PALO ALTO, California - South Korean President Yoon Suk Yeol and Japanese Prime Minister Fumio Kishida pledged cooperation on clean-energy supply chains, quantum computing and other innovative technology during a Silicon Valley roundtable on Friday.
It was the latest effort by the Asian neighbors to improve ties, which had been in what Kishida called "deep difficulty" before he and Yoon embarked this year on a campaign to repair them.
The two have meet several times since a Camp David summit with U.S. President Joe Biden in August. Yoon and Kim met one on one and together with Biden on the sidelines of the Asia-Pacific Economic Cooperation (APEC) summit in San Francisco, which ended on Friday.
Concerned about a more aggressive China and the nuclear and missile ambitions of North Korea, Washington has been keen for its two key Asian allies to mend relations, frayed over issues such as the forced labor of Koreans under Japan's 1910-1945 colonization of the Korean Peninsula.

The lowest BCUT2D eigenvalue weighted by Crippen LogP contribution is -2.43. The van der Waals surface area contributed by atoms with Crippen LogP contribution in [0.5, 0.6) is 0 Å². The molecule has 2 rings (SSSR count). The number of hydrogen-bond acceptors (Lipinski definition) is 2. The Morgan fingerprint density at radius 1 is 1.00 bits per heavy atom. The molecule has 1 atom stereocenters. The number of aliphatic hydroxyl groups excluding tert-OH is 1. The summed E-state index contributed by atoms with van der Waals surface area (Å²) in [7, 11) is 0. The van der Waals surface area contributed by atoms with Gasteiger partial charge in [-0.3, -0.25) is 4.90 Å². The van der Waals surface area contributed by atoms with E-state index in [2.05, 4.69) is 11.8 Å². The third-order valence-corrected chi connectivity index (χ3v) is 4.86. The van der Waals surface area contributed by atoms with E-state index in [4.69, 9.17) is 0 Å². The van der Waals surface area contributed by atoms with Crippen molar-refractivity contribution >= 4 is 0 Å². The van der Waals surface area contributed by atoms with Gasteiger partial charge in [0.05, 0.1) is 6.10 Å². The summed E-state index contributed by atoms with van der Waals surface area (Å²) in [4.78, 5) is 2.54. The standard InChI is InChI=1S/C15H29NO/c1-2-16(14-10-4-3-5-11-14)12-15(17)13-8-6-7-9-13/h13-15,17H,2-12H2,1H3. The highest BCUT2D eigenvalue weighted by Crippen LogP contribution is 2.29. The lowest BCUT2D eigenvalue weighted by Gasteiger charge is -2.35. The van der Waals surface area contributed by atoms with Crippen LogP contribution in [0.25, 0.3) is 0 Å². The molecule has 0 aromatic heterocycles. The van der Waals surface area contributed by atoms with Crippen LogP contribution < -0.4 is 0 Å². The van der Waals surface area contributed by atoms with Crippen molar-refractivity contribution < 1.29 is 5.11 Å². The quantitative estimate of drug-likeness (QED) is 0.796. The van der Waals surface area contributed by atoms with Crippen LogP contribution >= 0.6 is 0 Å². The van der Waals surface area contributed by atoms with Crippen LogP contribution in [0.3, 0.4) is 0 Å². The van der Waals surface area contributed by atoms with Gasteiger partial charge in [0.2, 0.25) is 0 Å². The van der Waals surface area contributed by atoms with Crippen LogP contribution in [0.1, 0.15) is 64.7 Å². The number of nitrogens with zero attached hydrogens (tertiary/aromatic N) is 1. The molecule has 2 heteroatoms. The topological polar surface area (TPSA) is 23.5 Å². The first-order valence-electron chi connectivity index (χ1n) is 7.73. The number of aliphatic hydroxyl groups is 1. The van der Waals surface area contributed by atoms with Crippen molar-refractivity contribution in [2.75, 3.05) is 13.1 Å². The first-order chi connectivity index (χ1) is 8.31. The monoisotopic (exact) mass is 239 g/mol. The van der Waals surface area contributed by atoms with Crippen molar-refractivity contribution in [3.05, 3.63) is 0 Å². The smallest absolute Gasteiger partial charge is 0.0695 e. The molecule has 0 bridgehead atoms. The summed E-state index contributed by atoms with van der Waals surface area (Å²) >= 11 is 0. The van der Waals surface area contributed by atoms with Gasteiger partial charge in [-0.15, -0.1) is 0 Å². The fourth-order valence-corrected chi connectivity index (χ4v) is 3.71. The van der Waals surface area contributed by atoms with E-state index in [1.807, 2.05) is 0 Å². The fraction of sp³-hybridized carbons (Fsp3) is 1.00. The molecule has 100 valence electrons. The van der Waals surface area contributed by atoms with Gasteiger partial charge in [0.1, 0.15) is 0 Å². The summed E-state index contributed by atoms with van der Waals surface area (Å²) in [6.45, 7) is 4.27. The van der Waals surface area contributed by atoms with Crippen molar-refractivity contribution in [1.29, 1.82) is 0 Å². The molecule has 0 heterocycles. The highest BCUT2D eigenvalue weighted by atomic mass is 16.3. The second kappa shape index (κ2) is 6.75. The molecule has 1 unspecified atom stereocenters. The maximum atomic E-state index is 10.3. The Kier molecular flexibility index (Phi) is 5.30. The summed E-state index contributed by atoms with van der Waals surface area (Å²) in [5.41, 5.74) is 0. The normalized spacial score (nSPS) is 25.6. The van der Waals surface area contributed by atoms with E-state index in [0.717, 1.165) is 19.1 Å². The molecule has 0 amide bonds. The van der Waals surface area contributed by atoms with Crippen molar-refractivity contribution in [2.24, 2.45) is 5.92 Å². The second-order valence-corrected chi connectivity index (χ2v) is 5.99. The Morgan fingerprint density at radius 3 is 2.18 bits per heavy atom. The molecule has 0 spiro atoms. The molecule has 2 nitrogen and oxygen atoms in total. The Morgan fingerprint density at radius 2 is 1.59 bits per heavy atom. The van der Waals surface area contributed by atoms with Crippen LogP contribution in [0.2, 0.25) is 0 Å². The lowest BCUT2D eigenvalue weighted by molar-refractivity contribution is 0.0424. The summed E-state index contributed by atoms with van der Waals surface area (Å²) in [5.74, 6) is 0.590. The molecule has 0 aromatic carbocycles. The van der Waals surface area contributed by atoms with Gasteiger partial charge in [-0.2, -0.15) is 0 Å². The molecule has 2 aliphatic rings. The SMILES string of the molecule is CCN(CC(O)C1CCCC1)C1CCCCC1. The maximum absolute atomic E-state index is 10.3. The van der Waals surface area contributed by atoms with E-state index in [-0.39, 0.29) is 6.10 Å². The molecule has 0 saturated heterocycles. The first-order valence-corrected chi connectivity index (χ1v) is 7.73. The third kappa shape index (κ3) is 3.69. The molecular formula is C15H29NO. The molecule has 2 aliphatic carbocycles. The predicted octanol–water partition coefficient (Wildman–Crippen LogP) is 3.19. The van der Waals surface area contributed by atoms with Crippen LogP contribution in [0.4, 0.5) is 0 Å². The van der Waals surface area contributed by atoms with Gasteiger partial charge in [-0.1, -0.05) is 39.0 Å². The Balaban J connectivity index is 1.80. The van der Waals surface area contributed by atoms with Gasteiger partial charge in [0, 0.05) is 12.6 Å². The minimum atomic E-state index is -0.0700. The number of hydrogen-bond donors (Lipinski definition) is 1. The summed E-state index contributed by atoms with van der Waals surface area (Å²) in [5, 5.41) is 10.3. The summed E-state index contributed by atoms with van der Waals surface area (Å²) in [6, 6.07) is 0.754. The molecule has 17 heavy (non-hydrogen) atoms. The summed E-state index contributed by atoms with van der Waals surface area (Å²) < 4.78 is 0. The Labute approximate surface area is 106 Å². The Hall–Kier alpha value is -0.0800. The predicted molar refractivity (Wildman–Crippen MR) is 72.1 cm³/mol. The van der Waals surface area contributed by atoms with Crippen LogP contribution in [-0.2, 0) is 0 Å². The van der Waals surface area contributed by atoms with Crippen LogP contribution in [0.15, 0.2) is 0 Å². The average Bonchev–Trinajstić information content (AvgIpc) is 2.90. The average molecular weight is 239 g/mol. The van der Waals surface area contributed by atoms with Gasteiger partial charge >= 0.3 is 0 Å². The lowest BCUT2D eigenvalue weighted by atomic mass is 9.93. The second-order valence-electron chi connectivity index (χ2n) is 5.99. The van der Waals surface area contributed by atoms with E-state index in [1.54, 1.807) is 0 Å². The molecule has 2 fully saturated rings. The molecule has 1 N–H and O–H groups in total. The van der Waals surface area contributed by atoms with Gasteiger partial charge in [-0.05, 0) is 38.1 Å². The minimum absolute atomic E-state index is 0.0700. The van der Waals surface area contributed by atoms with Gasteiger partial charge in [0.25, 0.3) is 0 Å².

In addition to military and economic cooperation, Yoon and Kishida on Friday signaled work on science and technology would be a central to their relationship-building. Each spoke of the importance of technology sharing for "likeminded" countries.
Noting that innovations like quantum computing have national security implications, Yoon said cooperative development must take place with countries that have common values.
Kishida said he was looking forward to announcing a joint supply network with South Korea for carbon-neutral fuels such as hydrogen and ammonia.
"No single country can defend itself," Kishida said, "The same is true with technology – no one country alone can change the world."
The two leaders gave opening remarks from lecterns on opposite sides of the stage. They ended the event donning Stanford baseball caps, raising their fists and grinning together at the students and professors in the audience.
Both took note of the annual "Big Game" football match-up between Stanford and its San Francisco Bay Area rival, the University of California, Berkeley, set for Saturday.
"But for President Yoon and myself, this is the Big Game," Kishida said.
(Reporting by Ann Saphir; Editing by William Mallard)